**spoiler alert** I've not done much literary reviews lately, but seeing the strong reactions that this book elicited, I felt I had to offer my input.**spoiler alert** I've not done much literary reviews lately, but seeing the strong reactions that this book elicited, I felt I had to offer my input. In my personal opinion, this is the most intellectually honest book of the 3. I feel this maybe got such varied reactions because it's a beast of many genres spliced together (yes, i just made that analogy), and so this leads to uncertainty as to whether this is a thriller pushing through to an exciting conclusion, or something else. Expectations thwarted and people are left unsatisfied. In my view in this book more than the other three Margaret Atwood has dethroned humanity. By the end of the book, there are three humanoid species left, the Crakers, the Pigoons and us. We've become anachronistic and in my eyes there seems to be the sense that not longer after the book ends, all humans are gone.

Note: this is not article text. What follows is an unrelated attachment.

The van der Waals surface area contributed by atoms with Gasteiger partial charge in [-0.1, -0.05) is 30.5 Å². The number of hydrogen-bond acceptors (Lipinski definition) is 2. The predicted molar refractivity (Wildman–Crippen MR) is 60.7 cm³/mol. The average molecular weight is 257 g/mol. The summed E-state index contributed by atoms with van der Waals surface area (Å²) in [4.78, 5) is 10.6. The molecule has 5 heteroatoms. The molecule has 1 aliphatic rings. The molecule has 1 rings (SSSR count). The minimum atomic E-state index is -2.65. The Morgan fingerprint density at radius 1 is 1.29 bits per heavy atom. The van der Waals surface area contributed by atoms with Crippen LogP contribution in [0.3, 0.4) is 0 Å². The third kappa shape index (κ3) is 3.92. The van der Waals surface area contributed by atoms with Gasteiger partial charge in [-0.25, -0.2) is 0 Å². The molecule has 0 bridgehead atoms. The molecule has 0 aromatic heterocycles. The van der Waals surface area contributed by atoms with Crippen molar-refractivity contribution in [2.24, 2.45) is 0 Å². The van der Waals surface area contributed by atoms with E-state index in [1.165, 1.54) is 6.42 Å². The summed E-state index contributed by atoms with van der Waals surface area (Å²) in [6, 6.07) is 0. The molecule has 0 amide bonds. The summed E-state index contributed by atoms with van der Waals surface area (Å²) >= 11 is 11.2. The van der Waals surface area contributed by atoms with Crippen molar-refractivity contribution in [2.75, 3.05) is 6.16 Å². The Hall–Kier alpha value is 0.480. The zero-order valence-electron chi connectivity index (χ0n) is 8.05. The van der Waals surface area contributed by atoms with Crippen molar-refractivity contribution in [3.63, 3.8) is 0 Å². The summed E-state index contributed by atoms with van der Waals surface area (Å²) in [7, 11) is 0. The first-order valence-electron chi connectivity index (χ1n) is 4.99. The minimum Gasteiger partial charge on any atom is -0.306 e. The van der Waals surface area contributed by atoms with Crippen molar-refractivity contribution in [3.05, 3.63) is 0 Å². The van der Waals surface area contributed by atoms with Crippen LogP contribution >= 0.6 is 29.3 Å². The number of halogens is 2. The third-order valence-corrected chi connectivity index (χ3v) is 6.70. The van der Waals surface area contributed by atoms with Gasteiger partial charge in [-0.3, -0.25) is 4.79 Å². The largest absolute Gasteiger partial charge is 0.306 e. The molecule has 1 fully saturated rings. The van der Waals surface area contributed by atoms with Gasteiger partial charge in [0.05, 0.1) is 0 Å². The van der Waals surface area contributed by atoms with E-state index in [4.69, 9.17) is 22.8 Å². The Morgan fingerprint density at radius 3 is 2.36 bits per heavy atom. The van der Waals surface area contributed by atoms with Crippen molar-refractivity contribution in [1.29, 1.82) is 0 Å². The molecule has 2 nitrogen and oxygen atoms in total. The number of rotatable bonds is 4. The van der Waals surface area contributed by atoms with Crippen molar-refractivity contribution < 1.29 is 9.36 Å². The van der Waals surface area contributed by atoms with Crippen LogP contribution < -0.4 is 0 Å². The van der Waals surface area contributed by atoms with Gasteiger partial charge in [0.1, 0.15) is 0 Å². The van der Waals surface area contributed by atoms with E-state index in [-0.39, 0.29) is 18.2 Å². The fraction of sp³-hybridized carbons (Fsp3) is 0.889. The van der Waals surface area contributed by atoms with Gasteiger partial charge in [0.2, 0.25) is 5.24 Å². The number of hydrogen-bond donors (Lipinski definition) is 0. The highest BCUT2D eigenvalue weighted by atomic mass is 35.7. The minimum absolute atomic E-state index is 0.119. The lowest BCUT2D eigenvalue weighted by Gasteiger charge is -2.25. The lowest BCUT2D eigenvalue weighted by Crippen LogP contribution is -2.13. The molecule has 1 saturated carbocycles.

I feel also that a good deal of book 3 is that of the characters losing their naivete. They are confronting the reality of people that they have idolized, learning to share their stories and the stories of other people and see each other for who they really are, rather than continuing to live--and suffer--under the delusions they held. This happens even with Blackbeard seeing the bodies of Crake and Oryx.
I regret a great deal that there's not a great deal of agency in the characters, but nearly everyone shows themselves to be sturdy and capable when they need to be. Now, that said, sure it is improbable how many people knew each other, but I feel that the 3rd volume makes this all the more clear. In volumes 1 and especially 2, this seemed like lazy writing, but then reading in #3 about all the greater machinations going on behind the scenes, and nothing seemed accidental or improbable. It felt like volume 3 was less about creatively trying to build on top of an existing plot structure, and rather more like excavating below one.